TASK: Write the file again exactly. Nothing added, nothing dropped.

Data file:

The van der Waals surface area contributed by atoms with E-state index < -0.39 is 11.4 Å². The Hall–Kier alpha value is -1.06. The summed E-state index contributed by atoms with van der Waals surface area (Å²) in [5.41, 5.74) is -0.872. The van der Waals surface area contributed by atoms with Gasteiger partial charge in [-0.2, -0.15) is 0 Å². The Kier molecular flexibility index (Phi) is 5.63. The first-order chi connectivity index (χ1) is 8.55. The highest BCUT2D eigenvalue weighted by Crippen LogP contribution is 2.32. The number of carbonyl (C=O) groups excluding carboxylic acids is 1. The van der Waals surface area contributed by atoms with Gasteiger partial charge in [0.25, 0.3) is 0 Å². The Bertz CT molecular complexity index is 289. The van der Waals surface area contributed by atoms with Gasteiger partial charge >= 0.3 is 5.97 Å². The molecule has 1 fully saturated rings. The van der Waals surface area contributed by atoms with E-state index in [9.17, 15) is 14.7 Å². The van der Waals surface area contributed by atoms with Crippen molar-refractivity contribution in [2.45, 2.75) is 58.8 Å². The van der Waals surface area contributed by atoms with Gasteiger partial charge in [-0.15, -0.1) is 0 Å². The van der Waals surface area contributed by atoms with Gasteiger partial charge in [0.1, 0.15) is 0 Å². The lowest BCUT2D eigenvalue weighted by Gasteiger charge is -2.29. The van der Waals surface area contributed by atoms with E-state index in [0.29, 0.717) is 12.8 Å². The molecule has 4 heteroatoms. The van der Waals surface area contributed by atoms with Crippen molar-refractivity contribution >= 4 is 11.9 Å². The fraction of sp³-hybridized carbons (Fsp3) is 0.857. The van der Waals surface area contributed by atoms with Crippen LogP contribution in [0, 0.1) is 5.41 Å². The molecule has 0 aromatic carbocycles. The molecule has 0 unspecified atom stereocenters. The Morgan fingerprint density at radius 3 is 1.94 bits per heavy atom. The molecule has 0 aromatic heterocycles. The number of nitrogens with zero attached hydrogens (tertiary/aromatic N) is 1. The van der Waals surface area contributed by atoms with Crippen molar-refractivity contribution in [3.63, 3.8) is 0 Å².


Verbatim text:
The van der Waals surface area contributed by atoms with E-state index < -0.39 is 11.4 Å². The Hall–Kier alpha value is -1.06. The summed E-state index contributed by atoms with van der Waals surface area (Å²) in [5.41, 5.74) is -0.872. The van der Waals surface area contributed by atoms with Gasteiger partial charge in [-0.2, -0.15) is 0 Å². The Kier molecular flexibility index (Phi) is 5.63. The first-order chi connectivity index (χ1) is 8.55. The highest BCUT2D eigenvalue weighted by Crippen LogP contribution is 2.32. The number of carbonyl (C=O) groups excluding carboxylic acids is 1. The van der Waals surface area contributed by atoms with Gasteiger partial charge in [0.25, 0.3) is 0 Å². The Bertz CT molecular complexity index is 289. The van der Waals surface area contributed by atoms with Gasteiger partial charge >= 0.3 is 5.97 Å². The molecule has 1 fully saturated rings. The van der Waals surface area contributed by atoms with E-state index in [9.17, 15) is 14.7 Å². The van der Waals surface area contributed by atoms with Crippen molar-refractivity contribution in [2.45, 2.75) is 58.8 Å². The van der Waals surface area contributed by atoms with Gasteiger partial charge in [-0.15, -0.1) is 0 Å². The van der Waals surface area contributed by atoms with Gasteiger partial charge in [0.1, 0.15) is 0 Å². The lowest BCUT2D eigenvalue weighted by Gasteiger charge is -2.29. The van der Waals surface area contributed by atoms with E-state index in [0.29, 0.717) is 12.8 Å². The molecule has 4 heteroatoms. The van der Waals surface area contributed by atoms with Crippen molar-refractivity contribution >= 4 is 11.9 Å². The fraction of sp³-hybridized carbons (Fsp3) is 0.857. The van der Waals surface area contributed by atoms with Crippen LogP contribution in [0, 0.1) is 5.41 Å². The molecule has 0 aromatic carbocycles. The molecule has 0 unspecified atom stereocenters. The Morgan fingerprint density at radius 3 is 1.94 bits per heavy atom. The molecule has 0 aromatic heterocycles. The number of nitrogens with zero attached hydrogens (tertiary/aromatic N) is 1. The van der Waals surface area contributed by atoms with Crippen molar-refractivity contribution in [3.63, 3.8) is 0 Å².